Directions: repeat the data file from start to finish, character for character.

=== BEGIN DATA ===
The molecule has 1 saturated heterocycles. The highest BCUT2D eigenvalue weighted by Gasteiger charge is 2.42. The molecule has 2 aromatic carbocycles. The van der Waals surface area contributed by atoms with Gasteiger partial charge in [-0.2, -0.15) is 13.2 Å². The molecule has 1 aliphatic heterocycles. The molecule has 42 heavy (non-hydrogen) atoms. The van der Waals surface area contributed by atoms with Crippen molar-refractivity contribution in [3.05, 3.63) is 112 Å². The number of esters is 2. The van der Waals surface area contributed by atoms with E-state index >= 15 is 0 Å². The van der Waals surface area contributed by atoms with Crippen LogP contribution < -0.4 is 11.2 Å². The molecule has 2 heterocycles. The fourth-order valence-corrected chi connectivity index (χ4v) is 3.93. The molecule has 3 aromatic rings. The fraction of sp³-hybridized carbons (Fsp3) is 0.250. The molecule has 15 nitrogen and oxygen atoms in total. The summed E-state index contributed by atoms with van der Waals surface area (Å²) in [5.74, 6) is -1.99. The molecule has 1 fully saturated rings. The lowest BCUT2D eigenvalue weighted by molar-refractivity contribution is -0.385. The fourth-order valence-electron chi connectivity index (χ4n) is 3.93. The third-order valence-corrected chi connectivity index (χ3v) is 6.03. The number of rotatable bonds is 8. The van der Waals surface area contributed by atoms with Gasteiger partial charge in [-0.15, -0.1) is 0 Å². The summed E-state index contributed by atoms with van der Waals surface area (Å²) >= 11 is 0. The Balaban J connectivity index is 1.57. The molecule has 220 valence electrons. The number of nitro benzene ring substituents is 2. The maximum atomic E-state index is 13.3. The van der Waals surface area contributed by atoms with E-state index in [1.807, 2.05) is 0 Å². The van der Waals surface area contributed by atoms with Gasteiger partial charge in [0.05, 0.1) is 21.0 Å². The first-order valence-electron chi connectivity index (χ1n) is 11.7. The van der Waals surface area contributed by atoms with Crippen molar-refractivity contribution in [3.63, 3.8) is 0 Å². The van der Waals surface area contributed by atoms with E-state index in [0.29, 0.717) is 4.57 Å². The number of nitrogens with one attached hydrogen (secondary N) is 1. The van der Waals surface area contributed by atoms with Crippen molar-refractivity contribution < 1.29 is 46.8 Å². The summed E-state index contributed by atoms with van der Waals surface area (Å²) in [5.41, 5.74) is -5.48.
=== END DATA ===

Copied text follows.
The molecule has 1 saturated heterocycles. The highest BCUT2D eigenvalue weighted by Gasteiger charge is 2.42. The molecule has 2 aromatic carbocycles. The van der Waals surface area contributed by atoms with Gasteiger partial charge in [-0.2, -0.15) is 13.2 Å². The molecule has 1 aliphatic heterocycles. The molecule has 42 heavy (non-hydrogen) atoms. The van der Waals surface area contributed by atoms with Crippen molar-refractivity contribution in [3.05, 3.63) is 112 Å². The number of esters is 2. The van der Waals surface area contributed by atoms with E-state index >= 15 is 0 Å². The van der Waals surface area contributed by atoms with Crippen LogP contribution < -0.4 is 11.2 Å². The molecule has 2 heterocycles. The fourth-order valence-corrected chi connectivity index (χ4v) is 3.93. The molecule has 3 aromatic rings. The fraction of sp³-hybridized carbons (Fsp3) is 0.250. The molecule has 15 nitrogen and oxygen atoms in total. The summed E-state index contributed by atoms with van der Waals surface area (Å²) in [5.74, 6) is -1.99. The molecule has 1 fully saturated rings. The lowest BCUT2D eigenvalue weighted by molar-refractivity contribution is -0.385. The fourth-order valence-electron chi connectivity index (χ4n) is 3.93. The third-order valence-corrected chi connectivity index (χ3v) is 6.03. The number of rotatable bonds is 8. The van der Waals surface area contributed by atoms with Gasteiger partial charge in [-0.15, -0.1) is 0 Å². The summed E-state index contributed by atoms with van der Waals surface area (Å²) >= 11 is 0. The Balaban J connectivity index is 1.57. The molecule has 220 valence electrons. The number of nitro benzene ring substituents is 2. The maximum atomic E-state index is 13.3. The van der Waals surface area contributed by atoms with E-state index in [1.807, 2.05) is 0 Å². The van der Waals surface area contributed by atoms with Gasteiger partial charge in [0.05, 0.1) is 21.0 Å². The first-order valence-electron chi connectivity index (χ1n) is 11.7. The van der Waals surface area contributed by atoms with Crippen molar-refractivity contribution in [3.63, 3.8) is 0 Å². The van der Waals surface area contributed by atoms with E-state index in [0.29, 0.717) is 4.57 Å². The number of nitrogens with one attached hydrogen (secondary N) is 1. The van der Waals surface area contributed by atoms with Crippen molar-refractivity contribution < 1.29 is 46.8 Å². The summed E-state index contributed by atoms with van der Waals surface area (Å²) in [5.41, 5.74) is -5.48.